Stormy,Clouds,In,The,Rain

The market has tried a number of times to rally on news that the Australian and Argentinean crop is suffering from dry conditions.

One side of the market is pointing at the fact that global stocks to use (excl China) are at a pretty dismal 13% and major exporters are the ones facing the shortfall. The other side of the market is saying Russian wheat will fill all the gaps. It is a case of short-term supply surplus riding roughshod over the looming squeeze in available stocks.

It feels like the market will one day have to rally off these multi-year lows, but as I’ve discussed on here before, the fact it ‘should’ doesn’t mean it ‘will’.

Russia remains a major protagonist in the wheat market. The Ministry of Agriculture is trying to set higher floor prices, but importers are currently able to buy cheaper Russian origins through private sellers. It makes for a very confusing market-place. At the same time, Russia continues to target Ukrainian ports on the Black Sea further complicating wheat trades.

Ukrainian exports for August are down 51% year on year, highlighting the impact of the conflict. The fact that two vessels recently ran the gauntlet successfully does not immediately address hopes of a new ‘grain corridor’. I suspect it simply brings the ports in Odessa and Chornomorsk into the spotlight.

Southern Hemisphere production will soon dominate market wires. Argentina’s wheat belt has seen well below average rain for the past 30 days, except for the bullseye over arguably the region’s most dense wheat area of Cordoba. Much of the Buenos Aires region which accounts for 42% of the country’s wheat production has seen only 40-60% of average rainfall. There is still time to arrest any slide, but with crops around early tillering, any rain would want to be soon.

Lastly, all eyes will be on the rain event forecast for the East Coast of Australia. To say this would be a ‘million dollar’ rain would be an understatement. Dry conditions had been marching south through NSW and estimates were starting to be revised lower. A rain of 25-35mm would certainly shore up yields and help to stabilise Australian wheat production in the 23-25mmt range.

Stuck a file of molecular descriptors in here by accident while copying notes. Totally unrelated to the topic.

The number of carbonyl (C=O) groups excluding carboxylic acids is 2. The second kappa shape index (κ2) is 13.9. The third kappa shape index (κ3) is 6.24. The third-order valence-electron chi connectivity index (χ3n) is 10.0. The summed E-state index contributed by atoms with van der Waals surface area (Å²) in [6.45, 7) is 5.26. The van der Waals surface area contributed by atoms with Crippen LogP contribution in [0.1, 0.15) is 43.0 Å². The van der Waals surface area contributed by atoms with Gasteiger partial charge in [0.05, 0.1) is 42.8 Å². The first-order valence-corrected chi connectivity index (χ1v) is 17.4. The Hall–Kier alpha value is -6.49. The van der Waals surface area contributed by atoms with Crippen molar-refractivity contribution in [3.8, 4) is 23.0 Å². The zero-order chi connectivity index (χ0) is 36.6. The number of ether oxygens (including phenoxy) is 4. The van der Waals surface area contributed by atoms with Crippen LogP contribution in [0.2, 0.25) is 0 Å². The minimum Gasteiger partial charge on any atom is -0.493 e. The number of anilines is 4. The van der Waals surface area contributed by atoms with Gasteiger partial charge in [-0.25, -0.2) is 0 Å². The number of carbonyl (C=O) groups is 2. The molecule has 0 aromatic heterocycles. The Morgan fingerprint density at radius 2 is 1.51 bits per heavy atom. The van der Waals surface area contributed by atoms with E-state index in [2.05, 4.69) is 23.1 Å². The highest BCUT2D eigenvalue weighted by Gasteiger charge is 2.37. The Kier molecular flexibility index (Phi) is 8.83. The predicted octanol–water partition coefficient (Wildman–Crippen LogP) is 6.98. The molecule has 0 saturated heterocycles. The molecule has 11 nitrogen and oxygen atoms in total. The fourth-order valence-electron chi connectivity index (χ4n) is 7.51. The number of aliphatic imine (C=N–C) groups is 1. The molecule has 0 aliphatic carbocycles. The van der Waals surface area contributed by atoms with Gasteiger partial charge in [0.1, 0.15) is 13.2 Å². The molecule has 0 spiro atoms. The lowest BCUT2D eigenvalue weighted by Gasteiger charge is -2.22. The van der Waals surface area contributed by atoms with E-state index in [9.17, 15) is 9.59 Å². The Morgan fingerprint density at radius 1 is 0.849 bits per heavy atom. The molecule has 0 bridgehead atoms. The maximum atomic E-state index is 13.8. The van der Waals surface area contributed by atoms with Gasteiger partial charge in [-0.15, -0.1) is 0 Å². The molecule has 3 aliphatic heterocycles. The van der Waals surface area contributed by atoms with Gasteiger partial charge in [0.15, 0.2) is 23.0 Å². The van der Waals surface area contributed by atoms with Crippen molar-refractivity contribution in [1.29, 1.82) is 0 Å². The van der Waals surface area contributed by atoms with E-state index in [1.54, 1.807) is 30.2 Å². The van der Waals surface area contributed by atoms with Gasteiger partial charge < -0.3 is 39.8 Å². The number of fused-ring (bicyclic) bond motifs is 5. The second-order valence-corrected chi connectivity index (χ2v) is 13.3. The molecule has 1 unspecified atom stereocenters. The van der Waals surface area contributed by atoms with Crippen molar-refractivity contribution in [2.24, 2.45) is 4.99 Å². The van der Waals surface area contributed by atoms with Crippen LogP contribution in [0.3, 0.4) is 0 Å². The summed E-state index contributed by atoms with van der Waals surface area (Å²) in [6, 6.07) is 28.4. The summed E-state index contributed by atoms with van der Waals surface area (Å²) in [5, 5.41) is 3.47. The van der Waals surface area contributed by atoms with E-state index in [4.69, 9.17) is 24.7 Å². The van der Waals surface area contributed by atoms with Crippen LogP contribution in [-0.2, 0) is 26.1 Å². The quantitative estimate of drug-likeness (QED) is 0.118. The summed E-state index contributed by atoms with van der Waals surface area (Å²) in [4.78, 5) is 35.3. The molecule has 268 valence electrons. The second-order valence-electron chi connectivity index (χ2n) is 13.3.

Next week

A rain in Australia will help to erase any questions over the exportable surplus. On the balance of probabilities, expect CBOT to weaken as risk is removed.

Have any questions or comments?

We love to hear from you!

Click on graph to expand

Click on graph to expand

Data sources: Reuters, SovEcon, USDA, Next Level Grain Marketing, Mecardo

Make decisions with confidence- ask about our board packs, bespoke forecasting and risk management services

Have any questions or comments?

We love to hear from you!
Pulses lentils
Grains & Oilseeds

Performance from pulses

Faba beans have become a popular break crop in southern states, delivering not only a valuable export or feed commodity, but also giving nutritional benefits

Read More »
Grains & Oilseeds

USDA offers up a vanilla slice

Last night, the market rolled back on itself after the USDA printed a very vanilla April WASDE (World Ag Supply & Demand Estimates) report. With

Read More »
Grains & Oilseeds

USDA uncovers a big hole

Last week, I finished off the weekly market comment by saying “ Unless the USDA surprises with a sharper-than-expected reduction in corn area, I suspect

Read More »

Want market insights delivered straight to your inbox?

Sign up to the mailing list to get regular updates to new analysis and market outlooks

Independent analysis and outlook for wool, livestock and grain markets delivered to you as it’s published

Commodity conversations podcast cover image, a illustration of a sheep standing on a cow's back with grain either side
Listen to the podcast

Join the Mecardo team for the Commodity Conversations podcast, where we provide short weekly market recaps and longer conversations with guests to discuss the drivers and trends in livestock, grain and fibre markets.

Photo of a farmer surrounded by Merino sheep in dusty yards
Research: Analysis of the Australian sheep flock

In this report for LiveCorp and MLA, we analysed the historical trends in the demographics of the Australian sheep flock, examining domestic factors that influence farm-level enterprise decision making. 

Image of harvested grain pouring into a chaser bin
SERVICES AND CAPABILITIES STATEMENT BROCHURE

We don’t just bring you the most up to date market insights. Find out more about Mecardo’s services including risk management advisory, modelling, benchmarking, research & consultancy.